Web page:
As a prescriptive path, this option relies heavily on following the requirement checklist, which is used throughout the design process to track progress. To assist design development, provide all critical team members—not limited to the architect, mechanical and electrical engineers, and lighting designer—with a checklist highlighting their appointed tasks.
The architect, mechanical engineer, and lighting designer need to discuss each requirement and its design ramifications. Hold these meetings every six to eight weeks to discuss progress and make sure all requirements are being met.
Confirm that your project team is comfortable with following all the prescribed requirements. If not, switch to Option 1: Whole Building Energy Simulation.
The LEED Online credit form does not specify how to document each prescriptive requirement because they are so different for each project; it only requires a signed confirmation by the MEP for meeting AEDG requirements. You still have to provide documentation. Submit your checklist of requirements, and supporting information for each item, through LEED Online to make your case. If your project fails to meet even one requirement, it will fail to earn the prerequisite, thus jeopardizing LEED certification.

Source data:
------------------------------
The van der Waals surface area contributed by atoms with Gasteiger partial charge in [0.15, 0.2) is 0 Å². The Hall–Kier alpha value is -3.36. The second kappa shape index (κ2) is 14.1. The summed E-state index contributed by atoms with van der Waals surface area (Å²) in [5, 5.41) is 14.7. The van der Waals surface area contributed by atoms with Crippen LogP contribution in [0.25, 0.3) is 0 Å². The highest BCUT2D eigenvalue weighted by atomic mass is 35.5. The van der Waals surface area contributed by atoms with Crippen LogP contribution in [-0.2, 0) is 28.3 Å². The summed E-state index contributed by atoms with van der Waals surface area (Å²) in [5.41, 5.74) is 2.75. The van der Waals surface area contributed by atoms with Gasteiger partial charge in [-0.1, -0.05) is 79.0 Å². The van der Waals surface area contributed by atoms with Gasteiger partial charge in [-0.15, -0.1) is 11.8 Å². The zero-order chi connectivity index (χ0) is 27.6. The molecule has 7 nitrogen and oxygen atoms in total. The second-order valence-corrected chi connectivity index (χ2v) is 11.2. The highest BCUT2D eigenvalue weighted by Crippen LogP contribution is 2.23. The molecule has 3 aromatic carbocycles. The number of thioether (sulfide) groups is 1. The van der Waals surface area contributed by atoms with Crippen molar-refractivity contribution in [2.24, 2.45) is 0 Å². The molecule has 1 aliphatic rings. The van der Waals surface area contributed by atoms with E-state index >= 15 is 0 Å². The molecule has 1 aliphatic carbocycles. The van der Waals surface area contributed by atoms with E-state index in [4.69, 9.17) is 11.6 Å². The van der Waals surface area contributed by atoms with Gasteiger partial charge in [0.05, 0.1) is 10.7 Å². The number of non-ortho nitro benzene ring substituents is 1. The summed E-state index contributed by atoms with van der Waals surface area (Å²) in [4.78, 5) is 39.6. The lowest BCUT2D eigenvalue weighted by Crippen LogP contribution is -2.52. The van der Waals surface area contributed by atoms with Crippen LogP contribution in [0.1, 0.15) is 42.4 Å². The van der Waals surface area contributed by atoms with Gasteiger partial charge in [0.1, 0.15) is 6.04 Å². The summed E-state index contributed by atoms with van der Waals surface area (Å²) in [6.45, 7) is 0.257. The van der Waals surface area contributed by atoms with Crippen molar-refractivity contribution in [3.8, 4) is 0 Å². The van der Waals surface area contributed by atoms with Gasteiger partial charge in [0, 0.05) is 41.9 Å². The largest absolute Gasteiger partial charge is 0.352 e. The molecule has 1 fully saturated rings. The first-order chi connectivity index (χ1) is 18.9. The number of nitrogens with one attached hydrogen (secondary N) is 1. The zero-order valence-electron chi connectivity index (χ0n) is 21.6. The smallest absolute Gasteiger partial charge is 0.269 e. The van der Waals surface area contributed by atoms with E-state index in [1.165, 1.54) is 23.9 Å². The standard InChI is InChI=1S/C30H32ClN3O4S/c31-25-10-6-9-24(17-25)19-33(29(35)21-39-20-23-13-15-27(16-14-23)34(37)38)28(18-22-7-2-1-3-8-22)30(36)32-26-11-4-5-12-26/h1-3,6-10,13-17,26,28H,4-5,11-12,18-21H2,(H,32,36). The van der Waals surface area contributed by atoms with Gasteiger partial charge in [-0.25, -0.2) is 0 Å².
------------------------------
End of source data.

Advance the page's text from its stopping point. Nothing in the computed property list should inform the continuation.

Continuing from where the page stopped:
Although energy modeling consultant costs are avoided by this option, additional staff time will be required to document and track compliance status, as compared with conventional projects.
Energy efficiency measures prescribed by the guide can be perceived as additional costs in comparison with conventional projects. However, they are easy to implement and are cost-effective pn the whole.